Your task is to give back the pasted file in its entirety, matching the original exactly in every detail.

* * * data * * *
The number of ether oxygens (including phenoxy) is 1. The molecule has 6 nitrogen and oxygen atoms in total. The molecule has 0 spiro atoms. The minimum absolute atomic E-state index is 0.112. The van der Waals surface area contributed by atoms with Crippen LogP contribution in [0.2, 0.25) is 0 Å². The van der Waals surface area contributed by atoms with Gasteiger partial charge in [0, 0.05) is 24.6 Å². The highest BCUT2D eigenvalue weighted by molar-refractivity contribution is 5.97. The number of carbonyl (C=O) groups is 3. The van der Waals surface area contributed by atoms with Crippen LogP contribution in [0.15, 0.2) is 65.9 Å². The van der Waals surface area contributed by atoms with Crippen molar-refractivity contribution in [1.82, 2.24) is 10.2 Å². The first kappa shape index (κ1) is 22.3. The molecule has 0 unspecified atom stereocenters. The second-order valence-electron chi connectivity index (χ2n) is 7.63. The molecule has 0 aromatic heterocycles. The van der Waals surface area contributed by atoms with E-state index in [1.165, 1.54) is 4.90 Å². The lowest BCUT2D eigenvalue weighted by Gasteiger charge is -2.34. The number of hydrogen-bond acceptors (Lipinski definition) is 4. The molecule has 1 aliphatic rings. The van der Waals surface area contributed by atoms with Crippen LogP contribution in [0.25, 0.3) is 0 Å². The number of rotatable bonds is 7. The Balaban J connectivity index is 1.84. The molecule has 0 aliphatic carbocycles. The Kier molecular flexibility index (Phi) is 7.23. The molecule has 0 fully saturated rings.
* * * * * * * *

The number of ether oxygens (including phenoxy) is 1. The molecule has 6 nitrogen and oxygen atoms in total. The molecule has 0 spiro atoms. The minimum absolute atomic E-state index is 0.112. The van der Waals surface area contributed by atoms with Crippen LogP contribution in [0.2, 0.25) is 0 Å². The van der Waals surface area contributed by atoms with Gasteiger partial charge in [0, 0.05) is 24.6 Å². The highest BCUT2D eigenvalue weighted by molar-refractivity contribution is 5.97. The number of carbonyl (C=O) groups is 3. The van der Waals surface area contributed by atoms with Crippen LogP contribution in [0.15, 0.2) is 65.9 Å². The van der Waals surface area contributed by atoms with Crippen molar-refractivity contribution in [1.82, 2.24) is 10.2 Å². The first kappa shape index (κ1) is 22.3. The molecule has 0 unspecified atom stereocenters. The second-order valence-electron chi connectivity index (χ2n) is 7.63. The molecule has 0 aromatic heterocycles. The van der Waals surface area contributed by atoms with E-state index in [1.165, 1.54) is 4.90 Å². The lowest BCUT2D eigenvalue weighted by Gasteiger charge is -2.34. The number of hydrogen-bond acceptors (Lipinski definition) is 4. The molecule has 1 aliphatic rings. The van der Waals surface area contributed by atoms with Crippen LogP contribution in [0.25, 0.3) is 0 Å². The number of rotatable bonds is 7. The Balaban J connectivity index is 1.84. The molecule has 0 aliphatic carbocycles. The Kier molecular flexibility index (Phi) is 7.23. The molecule has 0 fully saturated rings.